The proper hearth grout prevents the early deterioration of the unit.
Due to the fire-retardant properties of earthen materials, hearths are generally crafted of bricks, blocks or stone. When you build a hearth of these materials, you'll use grout to hold them together and fill the spaces between pieces. When choosing grout for the hearth, it's important to keep the main function of the hearth in mind.
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Sealing the Hearth Materials
Depending upon the type of material you build the hearth with, you may need to seal the hearth's surface prior to grouting. When you grout porous materials, such as slate, the uneven surfaces can cause issues. According to Tim Carter of Ask the Builder, sealing the hearth materials with a grout-release sealer prior to grouting creates a level, nonporous surface that allows you to evenly apply grout and then wipe the slate clean of the grout that gets on the surface.
Grouting After Installation
As with any stone or bricklaying job, you install grout after the mortar or adhesive holding the material in place dries. This takes approximately 24 hours with most adhesives; consult your manufacturer's instructions. Once the adhesive is dry, spread grout liberally over the surface of the bricks, blocks or stone, and push the grout down into the spaces to fill them. Wipe any grout from the surface of the materials before it dries with a wet cloth. Once grout dries on the surface of the hearth made of porous materials, it can be difficult to remove.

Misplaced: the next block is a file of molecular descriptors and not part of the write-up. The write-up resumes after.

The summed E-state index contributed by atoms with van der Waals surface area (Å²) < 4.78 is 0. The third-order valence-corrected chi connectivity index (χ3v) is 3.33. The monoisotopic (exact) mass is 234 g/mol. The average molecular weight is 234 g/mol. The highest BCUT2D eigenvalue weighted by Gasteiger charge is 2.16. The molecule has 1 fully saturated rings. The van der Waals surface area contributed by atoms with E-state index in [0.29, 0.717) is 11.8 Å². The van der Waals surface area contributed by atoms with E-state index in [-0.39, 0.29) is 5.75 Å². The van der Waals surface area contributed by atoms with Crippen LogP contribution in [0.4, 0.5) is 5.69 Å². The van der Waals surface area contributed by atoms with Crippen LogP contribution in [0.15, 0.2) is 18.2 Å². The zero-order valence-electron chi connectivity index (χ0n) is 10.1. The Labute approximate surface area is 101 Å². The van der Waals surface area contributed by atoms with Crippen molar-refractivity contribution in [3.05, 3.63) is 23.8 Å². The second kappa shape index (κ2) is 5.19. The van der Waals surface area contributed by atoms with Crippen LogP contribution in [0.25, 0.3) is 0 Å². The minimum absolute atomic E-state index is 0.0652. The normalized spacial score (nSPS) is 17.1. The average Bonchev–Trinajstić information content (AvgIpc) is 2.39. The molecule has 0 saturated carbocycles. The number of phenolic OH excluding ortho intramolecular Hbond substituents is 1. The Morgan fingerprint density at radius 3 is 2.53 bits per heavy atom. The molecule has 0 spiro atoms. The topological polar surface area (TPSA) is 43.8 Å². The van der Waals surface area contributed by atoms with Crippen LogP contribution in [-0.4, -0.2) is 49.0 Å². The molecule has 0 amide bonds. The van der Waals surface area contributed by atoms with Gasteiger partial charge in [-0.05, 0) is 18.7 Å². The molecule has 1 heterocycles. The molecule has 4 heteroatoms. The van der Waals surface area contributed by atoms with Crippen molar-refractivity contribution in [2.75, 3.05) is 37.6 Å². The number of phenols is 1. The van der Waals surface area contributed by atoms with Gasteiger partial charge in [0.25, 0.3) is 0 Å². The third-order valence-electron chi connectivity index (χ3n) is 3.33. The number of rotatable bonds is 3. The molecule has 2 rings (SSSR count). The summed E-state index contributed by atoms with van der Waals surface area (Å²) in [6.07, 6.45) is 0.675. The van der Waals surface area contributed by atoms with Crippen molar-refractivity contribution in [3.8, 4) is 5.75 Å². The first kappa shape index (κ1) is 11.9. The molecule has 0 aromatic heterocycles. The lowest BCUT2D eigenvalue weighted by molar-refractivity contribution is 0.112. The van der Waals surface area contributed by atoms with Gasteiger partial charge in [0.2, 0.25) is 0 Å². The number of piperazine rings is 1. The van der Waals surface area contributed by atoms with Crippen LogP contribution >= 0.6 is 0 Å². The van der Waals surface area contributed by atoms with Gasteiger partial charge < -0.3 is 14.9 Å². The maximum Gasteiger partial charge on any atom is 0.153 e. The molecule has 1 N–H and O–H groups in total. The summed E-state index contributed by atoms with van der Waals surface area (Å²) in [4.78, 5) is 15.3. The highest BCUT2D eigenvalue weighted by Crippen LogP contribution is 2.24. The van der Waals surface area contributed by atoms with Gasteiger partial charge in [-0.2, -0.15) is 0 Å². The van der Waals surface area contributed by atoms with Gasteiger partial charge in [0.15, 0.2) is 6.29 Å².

Grouts to Use
Since the grout of a hearth faces constant heat and even the occasional touch of a flame, you must use a grout that can hold up under the temperatures. Grouts labeled "heat-resistant" are made specifically for this purpose. Fireclay is a heat-resistant substance that you can use in the same way as grout and holds up well under the heat in a hearth, according to Carter.
Over time, the grout in a hearth may develop cracks regardless of how well you care for it. When the grout in the hearth cracks, you can repair the cracks only by replacing the grout. To replace fireplace grout, you must first remove the grout that's already in place. Remove grout from a hearth with a chisel or screwdriver and hammer, then brush the surface clean. Afterward, reapply grout using the same method as above.